Blockchain Global Shipping Platform Developed By Maersk Line, IBM

Announcements, Blockchain | January 17, 2018 By:

Denmark-based shipping giant Maersk Line and IBM are establishing a new, jointly owned company to promote and sell a blockchain system for managing global shipping. The joint company is so far unnamed.

The company’s goal is to simplify the complex process of transporting goods across the worlds myriad of disparate trade zones. The company will use a blockchain platform developed by the two companies last year. The platform is designed to help manage and track the paper trail of tens of millions of shipping containers across the world by digitizing the supply chain process from end-to-end to enhance transparency.

IBM said that multiple parties have already piloted the platform, including DuPont, Dow Chemical, Tetra Pak, Port Houston, Rotterdam Port Community System Portbase, the Customs Administration of the Netherlands, and US Customs and Border Protection.

The initial offering will include two blockchain options: a shipping information pipeline that provides a real-time, transparent view of merchandise movement and smart contracts that replace traditional paper-based processes. The platform will be made available to the shipping industry around mid-2018.

“The pilots confirmed our expectations that, across the industry, there is considerable demand for efficiency gains and opportunities coming from streamlining and standardizing information flows,” Michael J. White, CEO and former president of Maersk Line in North America. “Now this work has progressed to a point that a beta version involving all players of the ecosystem along a specific trade lane can be launched. That is why we intend to create the joint venture – to take these solutions to market.”

According to Maersk, more than $4 trillion in goods are shipped each year, and more than 80 percent of the goods consumers use daily are carried by the ocean shipping industry. The maximum cost of the required trade documentation to process and administer many of these goods is estimated to reach one-fifth of the actual physical transportation costs. By reducing barriers within the international supply chain, global trade could increase by nearly 15 percent, boosting economies and creating jobs.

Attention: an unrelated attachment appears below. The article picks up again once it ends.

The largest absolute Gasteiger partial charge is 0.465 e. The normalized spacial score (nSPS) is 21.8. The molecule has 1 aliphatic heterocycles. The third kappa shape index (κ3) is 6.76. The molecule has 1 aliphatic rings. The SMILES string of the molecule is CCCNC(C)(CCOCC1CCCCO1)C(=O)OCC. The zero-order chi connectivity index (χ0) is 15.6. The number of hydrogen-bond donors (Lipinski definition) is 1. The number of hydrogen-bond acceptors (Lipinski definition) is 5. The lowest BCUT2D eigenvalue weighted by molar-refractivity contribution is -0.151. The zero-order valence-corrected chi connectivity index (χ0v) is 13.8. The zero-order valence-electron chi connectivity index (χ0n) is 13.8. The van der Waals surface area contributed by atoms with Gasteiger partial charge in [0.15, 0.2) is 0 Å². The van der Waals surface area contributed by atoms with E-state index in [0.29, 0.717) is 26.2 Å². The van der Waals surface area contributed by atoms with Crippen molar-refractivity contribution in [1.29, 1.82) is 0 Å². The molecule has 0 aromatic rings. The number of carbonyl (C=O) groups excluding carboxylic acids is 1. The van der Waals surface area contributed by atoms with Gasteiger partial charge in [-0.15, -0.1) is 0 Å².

“The objective of the platform is to connect and provide benefits to the supply chain ecosystem,” IBM said. “A global network of interconnected shipping corridors linking the ports and terminals, customs authorities, shipping lines, third-party logistics (3PLs), inland transportation, shippers and other actors, all together.”

Denmark-based shipping giant Maersk Line has been exploring possible use cases, seeking to reduce costs by using blockchain technology because its current surviving strategy reached the limit.

Founded in 1928, Maersk Line is the global container division and the largest operating unit of the Maersk Group, a Danish business conglomerate. It is the world’s largest container shipping company having customers through 374 offices in 116 countries. It employs approximately 7,000 sea farers and approximately 25,000 land-based people. Maersk Line operates over 600 vessels and has a capacity of 2.6 million TEU.

In March, Maersk partnered with IBM to apply the blockchain technology to its logistics systems. The companies developed a blockchain solution that is designed to help manage and track the paper trail of tens of millions of shipping containers across the world by digitizing the supply chain process from end-to-end to enhance transparency and the highly secure sharing of information among trading partners.

The shipping giant said the blockchain solution can also cut costs as the risk of forgery and alteration of customs documents and receipts, which are required for the shipping process, is reduced. IBM estimates that the global container shipping and logistics market as a whole can save US$27 billion of costs a year by introducing the blockchain technology.

In September, Maersk, along with Microsoft, accounting firm EY, blockchain firm Guardtime and several insurance companies, completed a 20-week blockchain proof of concept (PoC) trial for marine insurance. The group trialed blockchain to capture information about shipments, risk and liability, and to help firms comply with insurance regulations.

Maersk said marine insurance has traditionally relied on physical contracts being shipped to and for, from one port to another, in order to be eventually signed. The PoC created a shared database that logs information about shipments, as well as potential risks, in order to help ships comply with insurance regulations. The database also ensured that this information is transparent across what is a complex network of variables.